Pennsylvania Turfgrass – Max Schlossberg, Ph.D., Assoc. Prof. Turfgrass Nutrition/Soil Fertility, PSU Center for Turfgrass Science
As turfgrass managers, understanding the nutritional requirements of our turf and staying abreast of its nutritional status comprise important responsibilities. The methods by which we do so are varied, and generally coined fertility or nutritional assessment techniques. One of these techniques, soil testing, was the topic of a cover article I penned in the Fall 2016 Pennsylvania Turfgrass issue.
Tissue testing is the nutritional assessment of a plant through sampling of its vegetative tissue, followed by elemental analysis in an agricultural laboratory. The next step is to interpret the analysis results, which involves characterization of nutrient levels by keyword or index. Last is the recommendation step, typically comprising zero or more fertilizer treatment(s) recommended to reverse current or pending deficiencies.
Why is tissue testing an effective nutritional assessment technique?
Reason 1. Because it is a direct analysis of the biomass we foster, revere, and defend. This morning’s clippings were yesterday’s canopy, so how wouldn’t they contain valuable information? Despite reading several popular twitter feeds, I’ve yet to discover a valid answer. If your health declined, and you sought medical help, which doctor would you prefer: the one who insists on examining you, or the one who insists on examining your living conditions? Relative to dicotyledonous angiosperms, grasses are simple plants that distribute acquired nutrients across vegetation per local concentration gradient. As a benefactor of robust research and reporting, our discipline maintains species-specific expectations for leaf concentration of fourteen mineral plant essential nutrients and arguably three additional elements. Ostensibly, the same cannot be said of current fertility assessments of turfgrass soil.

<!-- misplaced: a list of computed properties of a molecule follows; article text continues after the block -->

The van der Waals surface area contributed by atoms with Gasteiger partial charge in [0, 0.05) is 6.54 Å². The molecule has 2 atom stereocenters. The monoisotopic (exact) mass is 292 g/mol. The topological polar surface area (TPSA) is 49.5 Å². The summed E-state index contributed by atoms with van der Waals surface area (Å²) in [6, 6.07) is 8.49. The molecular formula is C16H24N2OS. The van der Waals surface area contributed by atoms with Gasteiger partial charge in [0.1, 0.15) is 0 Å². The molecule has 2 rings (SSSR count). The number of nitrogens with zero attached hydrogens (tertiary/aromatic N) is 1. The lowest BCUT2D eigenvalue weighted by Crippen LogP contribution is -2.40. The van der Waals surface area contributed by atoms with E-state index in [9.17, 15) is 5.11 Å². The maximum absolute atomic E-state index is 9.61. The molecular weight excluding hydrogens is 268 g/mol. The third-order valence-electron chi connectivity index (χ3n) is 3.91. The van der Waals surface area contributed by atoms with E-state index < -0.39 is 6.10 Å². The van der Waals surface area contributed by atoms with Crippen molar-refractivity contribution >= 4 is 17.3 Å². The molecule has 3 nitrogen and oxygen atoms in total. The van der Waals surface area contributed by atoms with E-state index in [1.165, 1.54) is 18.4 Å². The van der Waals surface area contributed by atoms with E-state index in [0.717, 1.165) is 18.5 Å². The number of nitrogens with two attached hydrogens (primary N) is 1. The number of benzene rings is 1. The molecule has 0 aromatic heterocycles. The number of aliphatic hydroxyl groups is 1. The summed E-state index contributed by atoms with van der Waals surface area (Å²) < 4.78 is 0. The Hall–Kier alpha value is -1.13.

Reason 2. Because the full panel of turfgrass tissue nutrient concentrations readily implicate contamination, it intrinsically supports quality assurance and control efforts. Of course, discovering a clipping sample to be contaminated by fertilizer or soil is not a desired outcome. Yet even experienced scientists commit sampling errors and know well enough to jettison tainted observation(s) from the set. This is because agronomists recognize the irreplaceability of plant essential nutrients, and the likelihood of a faultily derived fertilizer recommendation consuming valuable time and resources, all while not remedying jack! And, yeah, irreplaceability is a word. I liken a full panel of turf clipping nutrient levels to a Figure-8 knot, the knot most used by climbers to secure their harnesses. Do you know why the Figure-8 knot is most used? Because its proper configuration is more readily confirmed than every alternative. Allegorically speaking, it is better to discover the error and restart than plow on oblivious and die. For those readers who took TURF 435 in residence, you may like that analogy as much as my photorespiration one. Perhaps not. Regardless, example tissue test results indicating sample contamination by source are shown (Figure 1). Full test results of single, stand-alone soil samples do not afford equivalent insight or indication of sample contamination.